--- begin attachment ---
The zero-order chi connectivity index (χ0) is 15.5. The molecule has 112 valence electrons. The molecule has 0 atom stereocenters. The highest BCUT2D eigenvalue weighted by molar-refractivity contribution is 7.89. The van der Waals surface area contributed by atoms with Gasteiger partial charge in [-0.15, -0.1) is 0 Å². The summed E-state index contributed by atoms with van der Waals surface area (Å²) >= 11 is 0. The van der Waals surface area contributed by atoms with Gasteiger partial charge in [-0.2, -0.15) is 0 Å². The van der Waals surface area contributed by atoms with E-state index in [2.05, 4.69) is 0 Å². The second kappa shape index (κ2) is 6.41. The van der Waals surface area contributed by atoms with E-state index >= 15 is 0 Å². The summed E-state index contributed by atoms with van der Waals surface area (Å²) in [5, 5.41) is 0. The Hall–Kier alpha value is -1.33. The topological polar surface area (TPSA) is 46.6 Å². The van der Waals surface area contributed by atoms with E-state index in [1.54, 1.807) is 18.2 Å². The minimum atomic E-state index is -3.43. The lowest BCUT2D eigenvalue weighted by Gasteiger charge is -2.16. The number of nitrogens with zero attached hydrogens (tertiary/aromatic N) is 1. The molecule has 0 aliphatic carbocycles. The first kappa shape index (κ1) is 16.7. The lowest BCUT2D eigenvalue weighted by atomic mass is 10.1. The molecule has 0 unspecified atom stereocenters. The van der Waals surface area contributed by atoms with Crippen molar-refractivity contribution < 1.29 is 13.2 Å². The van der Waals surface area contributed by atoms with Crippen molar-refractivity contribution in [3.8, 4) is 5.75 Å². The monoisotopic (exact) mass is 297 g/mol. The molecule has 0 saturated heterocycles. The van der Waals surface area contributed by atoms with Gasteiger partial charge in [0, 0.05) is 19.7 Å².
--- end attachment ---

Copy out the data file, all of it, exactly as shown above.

The zero-order chi connectivity index (χ0) is 15.5. The molecule has 112 valence electrons. The molecule has 0 atom stereocenters. The highest BCUT2D eigenvalue weighted by molar-refractivity contribution is 7.89. The van der Waals surface area contributed by atoms with Gasteiger partial charge in [-0.15, -0.1) is 0 Å². The summed E-state index contributed by atoms with van der Waals surface area (Å²) >= 11 is 0. The van der Waals surface area contributed by atoms with Gasteiger partial charge in [-0.2, -0.15) is 0 Å². The van der Waals surface area contributed by atoms with E-state index in [2.05, 4.69) is 0 Å². The second kappa shape index (κ2) is 6.41. The van der Waals surface area contributed by atoms with E-state index >= 15 is 0 Å². The summed E-state index contributed by atoms with van der Waals surface area (Å²) in [5, 5.41) is 0. The Hall–Kier alpha value is -1.33. The topological polar surface area (TPSA) is 46.6 Å². The van der Waals surface area contributed by atoms with E-state index in [1.54, 1.807) is 18.2 Å². The minimum atomic E-state index is -3.43. The lowest BCUT2D eigenvalue weighted by Gasteiger charge is -2.16. The number of nitrogens with zero attached hydrogens (tertiary/aromatic N) is 1. The molecule has 0 aliphatic carbocycles. The first kappa shape index (κ1) is 16.7. The lowest BCUT2D eigenvalue weighted by atomic mass is 10.1. The molecule has 0 unspecified atom stereocenters. The van der Waals surface area contributed by atoms with Crippen molar-refractivity contribution < 1.29 is 13.2 Å². The van der Waals surface area contributed by atoms with Crippen molar-refractivity contribution in [3.8, 4) is 5.75 Å². The monoisotopic (exact) mass is 297 g/mol. The molecule has 0 saturated heterocycles. The van der Waals surface area contributed by atoms with Gasteiger partial charge in [0, 0.05) is 19.7 Å².